This article summarizes key points about this disease, including where it has been confirmed in Minnesota, factors that favor its development, and how to recognize it.

Goss's wilt was first confirmed in Minnesota in 2009.

By the end of 2011, it was found in many fields in over 30 counties across southern Minnesota and into the lower Red River Valley. This disease caused only minor damage and minimal yield loss in most fields. However, yield loss was significant in some fields.

There appears to be a risk for this disease across much of the Minnesota corn production area. Risk for individual fields, however, will likely vary from very low to higher based on environmental conditions and field history.

There is no complete understanding of all the factors that lead to development of Goss's wilt in a field. The pathogen survives between crops in infected corn residue near the soil surface.

Goss's wilt may be more likely to develop under certain conditions:

  • where fields are planted with hybrids susceptible to Goss's wilt
  • in fields or areas where this disease has occurred in the past two years, where much infected corn crop residue remains near the surface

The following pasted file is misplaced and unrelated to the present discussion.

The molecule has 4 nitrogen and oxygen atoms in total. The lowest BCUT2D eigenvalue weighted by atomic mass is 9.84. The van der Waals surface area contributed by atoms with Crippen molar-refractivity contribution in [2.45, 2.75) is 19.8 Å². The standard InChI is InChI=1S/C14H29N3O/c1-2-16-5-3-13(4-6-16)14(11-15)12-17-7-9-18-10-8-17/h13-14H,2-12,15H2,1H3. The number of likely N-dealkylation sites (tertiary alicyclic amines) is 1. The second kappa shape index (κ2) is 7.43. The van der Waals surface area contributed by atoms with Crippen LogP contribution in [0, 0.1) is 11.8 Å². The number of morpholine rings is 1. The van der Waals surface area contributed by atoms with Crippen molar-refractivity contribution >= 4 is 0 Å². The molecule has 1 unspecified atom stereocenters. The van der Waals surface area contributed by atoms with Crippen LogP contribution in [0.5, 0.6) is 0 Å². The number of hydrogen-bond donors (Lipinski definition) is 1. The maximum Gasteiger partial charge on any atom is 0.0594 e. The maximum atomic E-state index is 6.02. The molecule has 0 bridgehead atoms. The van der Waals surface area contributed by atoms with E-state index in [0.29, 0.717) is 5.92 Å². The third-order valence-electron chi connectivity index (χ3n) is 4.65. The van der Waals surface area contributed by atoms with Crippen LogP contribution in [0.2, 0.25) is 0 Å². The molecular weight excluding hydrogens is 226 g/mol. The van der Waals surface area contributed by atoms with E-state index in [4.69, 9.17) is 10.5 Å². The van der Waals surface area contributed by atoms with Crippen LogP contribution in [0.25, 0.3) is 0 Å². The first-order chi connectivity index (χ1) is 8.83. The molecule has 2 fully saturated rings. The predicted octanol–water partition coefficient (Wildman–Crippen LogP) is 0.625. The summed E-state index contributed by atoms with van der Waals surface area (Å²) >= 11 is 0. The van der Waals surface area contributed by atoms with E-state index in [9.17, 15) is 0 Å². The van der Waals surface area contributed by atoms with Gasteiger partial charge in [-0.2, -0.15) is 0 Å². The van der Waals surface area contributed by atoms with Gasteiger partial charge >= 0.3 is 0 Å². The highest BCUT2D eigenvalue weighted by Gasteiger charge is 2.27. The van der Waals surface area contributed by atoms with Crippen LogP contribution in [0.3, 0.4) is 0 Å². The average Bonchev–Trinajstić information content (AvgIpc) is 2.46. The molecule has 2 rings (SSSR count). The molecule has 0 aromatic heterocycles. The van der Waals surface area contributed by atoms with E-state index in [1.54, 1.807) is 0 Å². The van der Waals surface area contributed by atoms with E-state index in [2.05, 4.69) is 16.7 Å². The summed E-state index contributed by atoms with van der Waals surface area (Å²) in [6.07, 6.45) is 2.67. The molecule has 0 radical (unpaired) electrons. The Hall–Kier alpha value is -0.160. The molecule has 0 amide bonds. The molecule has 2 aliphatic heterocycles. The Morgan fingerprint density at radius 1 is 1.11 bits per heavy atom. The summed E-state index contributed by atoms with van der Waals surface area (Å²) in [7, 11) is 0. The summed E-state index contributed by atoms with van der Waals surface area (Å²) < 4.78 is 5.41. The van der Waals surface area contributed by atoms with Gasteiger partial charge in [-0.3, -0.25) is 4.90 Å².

• in fields that have been in continuous corn and have not been rotated
  • perhaps where corn plant populations are high
  • where leaves are injured by hail or strong winds accompanied by blowing rain and sand/soil

Goss's wilt can appear throughout the season. It was seen primarily in August in the past two years in Minnesota. 

It kills leaf tissue and also can infect stalks and kill entire plants.

The leaf symptoms begin first as dark green water soaked areas with dark spots often called "freckles." These areas usually develop into large elongated tan lesions with irregular margins. Dark green spots and shiny patches of dried bacterial ooze that looks like dry egg-white develop in the lesions.

Samples can be sent for diagnosis to the University of Minnesota Plant Disease Clinic. They can be reached at (612) 625-1275.

Some things to consider doing this season related to Goss's wilt are to learn how to recognize this disease, scout fields and have appropriate diagnosis done to document which fields have Goss's wilt, and check hybrids to determine how well they are resisting development of Goss's wilt.  

At this point, there is minimal information available to suggest how effective any foliar product is for managing Goss's wilt. But if tempted to try a product, please leave untreated check strips in fields so you can compare disease and yield levels to assess product efficacy.  FG

—From Minnesota Crop News

Photo courtesy of Dean Malvick.